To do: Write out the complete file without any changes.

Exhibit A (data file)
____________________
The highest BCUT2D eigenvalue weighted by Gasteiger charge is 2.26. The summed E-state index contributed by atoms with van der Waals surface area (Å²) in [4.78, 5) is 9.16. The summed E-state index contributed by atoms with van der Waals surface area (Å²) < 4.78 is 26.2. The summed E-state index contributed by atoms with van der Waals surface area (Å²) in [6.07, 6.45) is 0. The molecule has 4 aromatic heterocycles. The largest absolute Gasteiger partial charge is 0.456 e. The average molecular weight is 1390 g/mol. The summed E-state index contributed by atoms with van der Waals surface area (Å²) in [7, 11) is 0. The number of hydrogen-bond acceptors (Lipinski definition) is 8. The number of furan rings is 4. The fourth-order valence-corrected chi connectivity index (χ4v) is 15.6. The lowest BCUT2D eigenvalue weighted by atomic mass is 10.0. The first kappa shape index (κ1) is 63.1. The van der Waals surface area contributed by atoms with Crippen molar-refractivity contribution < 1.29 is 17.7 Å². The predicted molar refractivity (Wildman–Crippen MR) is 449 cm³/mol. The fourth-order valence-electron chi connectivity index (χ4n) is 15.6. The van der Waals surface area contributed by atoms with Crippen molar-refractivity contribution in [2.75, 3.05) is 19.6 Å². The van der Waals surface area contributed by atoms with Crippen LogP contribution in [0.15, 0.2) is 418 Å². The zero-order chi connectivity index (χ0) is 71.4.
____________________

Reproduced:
The highest BCUT2D eigenvalue weighted by Gasteiger charge is 2.26. The summed E-state index contributed by atoms with van der Waals surface area (Å²) in [4.78, 5) is 9.16. The summed E-state index contributed by atoms with van der Waals surface area (Å²) < 4.78 is 26.2. The summed E-state index contributed by atoms with van der Waals surface area (Å²) in [6.07, 6.45) is 0. The molecule has 4 aromatic heterocycles. The largest absolute Gasteiger partial charge is 0.456 e. The average molecular weight is 1390 g/mol. The summed E-state index contributed by atoms with van der Waals surface area (Å²) in [7, 11) is 0. The number of hydrogen-bond acceptors (Lipinski definition) is 8. The number of furan rings is 4. The fourth-order valence-corrected chi connectivity index (χ4v) is 15.6. The lowest BCUT2D eigenvalue weighted by atomic mass is 10.0. The first kappa shape index (κ1) is 63.1. The van der Waals surface area contributed by atoms with Crippen molar-refractivity contribution < 1.29 is 17.7 Å². The predicted molar refractivity (Wildman–Crippen MR) is 449 cm³/mol. The fourth-order valence-electron chi connectivity index (χ4n) is 15.6. The van der Waals surface area contributed by atoms with Crippen molar-refractivity contribution in [2.75, 3.05) is 19.6 Å². The van der Waals surface area contributed by atoms with Crippen LogP contribution in [0.15, 0.2) is 418 Å². The zero-order chi connectivity index (χ0) is 71.4.